A new coach with new ideas might be worth considering or perhaps just go back to the same process and trust it will work next time. Take time to reflect and be honest with where things fell short, but once again look to the controllables and place your attention here, rather than focusing on sponsors’ decisions, other competitors or selection criteria.
Family, work and life commitments
Technically not a setback but more a part of the reality of the decision to include endurance sport in your lived experience of this chaotic modern world. At times, you’ll feel short-changed by your ability to train and compete due to other aspects of life competing for your time, energy and attention.
The biggest change to my own sporting aspirations came with the birth of my children Flynn and Matilda. Suddenly my decisions and commitment levels were influenced by my overwhelming sense of obligation to put my children first.
Initially, this felt like a compromise on my ability to be an athlete, but over time it’s given me more appreciation for what endurance sport means to me and what a privilege it is to have a body and mind capable of non-stop exertion for hours on end (just like parenting!).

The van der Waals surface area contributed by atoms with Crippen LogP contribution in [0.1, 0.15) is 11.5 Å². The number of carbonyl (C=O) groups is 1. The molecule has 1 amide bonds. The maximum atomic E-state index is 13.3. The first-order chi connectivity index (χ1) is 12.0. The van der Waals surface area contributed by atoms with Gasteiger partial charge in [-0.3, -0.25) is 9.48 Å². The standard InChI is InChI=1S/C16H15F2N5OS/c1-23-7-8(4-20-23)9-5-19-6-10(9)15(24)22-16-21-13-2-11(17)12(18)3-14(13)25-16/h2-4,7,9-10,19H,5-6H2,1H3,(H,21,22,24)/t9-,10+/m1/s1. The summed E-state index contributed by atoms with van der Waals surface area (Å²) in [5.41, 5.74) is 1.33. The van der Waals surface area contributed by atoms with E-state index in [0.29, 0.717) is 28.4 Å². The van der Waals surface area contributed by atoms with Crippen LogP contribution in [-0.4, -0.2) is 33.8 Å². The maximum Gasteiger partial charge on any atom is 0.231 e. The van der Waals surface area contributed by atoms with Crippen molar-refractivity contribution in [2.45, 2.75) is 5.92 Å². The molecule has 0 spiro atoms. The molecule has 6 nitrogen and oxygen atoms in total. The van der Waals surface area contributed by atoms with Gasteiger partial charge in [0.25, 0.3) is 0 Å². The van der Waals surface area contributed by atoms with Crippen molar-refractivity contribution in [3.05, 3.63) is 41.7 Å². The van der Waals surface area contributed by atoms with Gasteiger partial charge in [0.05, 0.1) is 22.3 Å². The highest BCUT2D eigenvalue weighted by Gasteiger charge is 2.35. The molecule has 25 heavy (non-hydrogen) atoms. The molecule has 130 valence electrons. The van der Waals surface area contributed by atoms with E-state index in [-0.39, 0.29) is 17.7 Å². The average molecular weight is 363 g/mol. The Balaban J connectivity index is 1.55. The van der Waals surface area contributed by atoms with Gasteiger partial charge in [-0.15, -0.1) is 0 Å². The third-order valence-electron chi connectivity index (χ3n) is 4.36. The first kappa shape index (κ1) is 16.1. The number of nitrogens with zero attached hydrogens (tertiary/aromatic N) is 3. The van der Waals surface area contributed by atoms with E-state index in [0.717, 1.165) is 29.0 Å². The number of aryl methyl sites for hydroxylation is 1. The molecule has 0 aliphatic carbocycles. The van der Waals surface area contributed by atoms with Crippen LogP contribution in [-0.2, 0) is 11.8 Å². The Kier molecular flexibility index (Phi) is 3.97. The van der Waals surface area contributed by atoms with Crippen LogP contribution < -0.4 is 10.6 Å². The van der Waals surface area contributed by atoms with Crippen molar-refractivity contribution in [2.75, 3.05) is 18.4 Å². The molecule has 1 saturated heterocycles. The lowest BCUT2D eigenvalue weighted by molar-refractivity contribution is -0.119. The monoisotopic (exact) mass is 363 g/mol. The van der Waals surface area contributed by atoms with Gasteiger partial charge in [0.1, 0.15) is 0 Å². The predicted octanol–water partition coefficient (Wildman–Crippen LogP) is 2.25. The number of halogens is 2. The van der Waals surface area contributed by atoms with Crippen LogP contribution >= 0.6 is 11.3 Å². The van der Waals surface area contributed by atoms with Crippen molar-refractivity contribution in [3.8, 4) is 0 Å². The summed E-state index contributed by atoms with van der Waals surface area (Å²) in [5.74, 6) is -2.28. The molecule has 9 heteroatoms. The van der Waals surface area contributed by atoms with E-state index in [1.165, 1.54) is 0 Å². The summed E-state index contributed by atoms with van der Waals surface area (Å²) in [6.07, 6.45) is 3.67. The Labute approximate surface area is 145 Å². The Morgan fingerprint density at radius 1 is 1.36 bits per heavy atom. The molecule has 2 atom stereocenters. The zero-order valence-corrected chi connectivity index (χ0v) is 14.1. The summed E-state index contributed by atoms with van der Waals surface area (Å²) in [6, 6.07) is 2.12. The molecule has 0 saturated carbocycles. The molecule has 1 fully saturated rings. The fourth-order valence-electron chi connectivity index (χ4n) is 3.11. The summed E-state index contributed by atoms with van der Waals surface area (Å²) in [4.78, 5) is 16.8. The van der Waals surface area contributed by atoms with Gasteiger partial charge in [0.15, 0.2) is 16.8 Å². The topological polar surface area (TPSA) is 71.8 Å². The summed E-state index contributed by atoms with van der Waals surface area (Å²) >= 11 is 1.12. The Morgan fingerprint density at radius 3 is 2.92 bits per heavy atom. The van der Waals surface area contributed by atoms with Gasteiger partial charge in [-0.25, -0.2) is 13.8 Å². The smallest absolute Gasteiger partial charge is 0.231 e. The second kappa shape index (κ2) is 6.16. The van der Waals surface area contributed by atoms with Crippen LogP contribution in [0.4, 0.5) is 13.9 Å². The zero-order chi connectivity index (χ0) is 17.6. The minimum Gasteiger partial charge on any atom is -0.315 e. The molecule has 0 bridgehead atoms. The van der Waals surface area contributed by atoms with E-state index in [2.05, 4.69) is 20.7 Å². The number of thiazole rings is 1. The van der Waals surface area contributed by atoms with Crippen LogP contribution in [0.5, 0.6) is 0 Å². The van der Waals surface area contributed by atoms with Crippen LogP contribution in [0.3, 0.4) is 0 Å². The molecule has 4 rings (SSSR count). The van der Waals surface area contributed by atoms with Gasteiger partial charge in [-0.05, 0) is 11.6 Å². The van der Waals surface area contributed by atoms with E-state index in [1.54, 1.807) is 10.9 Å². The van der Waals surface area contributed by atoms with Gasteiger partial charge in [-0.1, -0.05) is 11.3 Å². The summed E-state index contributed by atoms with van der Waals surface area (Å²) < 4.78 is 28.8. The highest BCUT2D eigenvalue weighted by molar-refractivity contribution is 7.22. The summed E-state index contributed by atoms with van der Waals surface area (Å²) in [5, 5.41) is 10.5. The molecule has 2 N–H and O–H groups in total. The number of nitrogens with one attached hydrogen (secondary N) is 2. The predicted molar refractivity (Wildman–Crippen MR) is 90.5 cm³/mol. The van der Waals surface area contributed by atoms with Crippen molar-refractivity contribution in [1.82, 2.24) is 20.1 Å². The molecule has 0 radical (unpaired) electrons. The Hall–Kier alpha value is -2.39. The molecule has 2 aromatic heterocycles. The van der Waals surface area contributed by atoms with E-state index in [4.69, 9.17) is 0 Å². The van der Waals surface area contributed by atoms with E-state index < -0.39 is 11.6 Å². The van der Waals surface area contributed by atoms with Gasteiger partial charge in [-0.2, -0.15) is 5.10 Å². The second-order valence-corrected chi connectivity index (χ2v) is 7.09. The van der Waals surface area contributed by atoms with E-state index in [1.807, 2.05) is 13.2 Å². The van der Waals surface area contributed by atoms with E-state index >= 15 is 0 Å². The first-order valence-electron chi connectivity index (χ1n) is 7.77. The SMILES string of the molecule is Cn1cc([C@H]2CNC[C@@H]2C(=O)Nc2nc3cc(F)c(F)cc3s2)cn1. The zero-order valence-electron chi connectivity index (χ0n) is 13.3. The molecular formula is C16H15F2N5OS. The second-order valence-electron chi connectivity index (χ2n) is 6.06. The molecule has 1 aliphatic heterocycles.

My wife and children, alongside my coaching business, provide a healthy balance to my training. Sometimes it’s exhausting and feels like I’m no good at any of them, but the truth is I believe each makes me better at the other.
Exercise gives us time, clarity and energy. Even when we’re stressed or rundown, it will offer some momentary respite. So, my advice for those who find themselves overwhelmed by the totality of life’s happenings is to remove the expectations that frame training (e.g. having to hit a specific power or pace target) and just go out and move. All movement will be of benefit, no matter how short, slow or specific.
A 10-minute jog at lunchtime might not be the one-hour tempo run in the program, but if that’s all you can manage today, it will support your journey on some level. You’ll still be moving forward, both in mind and body. Be sure to be honest with your coach and support team so they can add context to your training decisions. A good supporter will always back you on this.
Setbacks are inevitable, which is part of why we do this endurance stuff and most of the world doesn’t. Setbacks will always teach us something. Much like the 35km mark in a marathon, we’re forced to ask ourselves some big questions and investigate whether we have the capacity to come up with the answers.
Remember, we CHOOSE to do endurance sport. There’s no sacrifice here, we choose to do this and we know we are better for it in the end. Setbacks force us to face some big questions, but most people will manage to avoid those moments their entire life, if comfort is what they lean towards.
In the end, I know I would take the path we are on, setbacks and all, rather than a life of guaranteed comfort (boring!).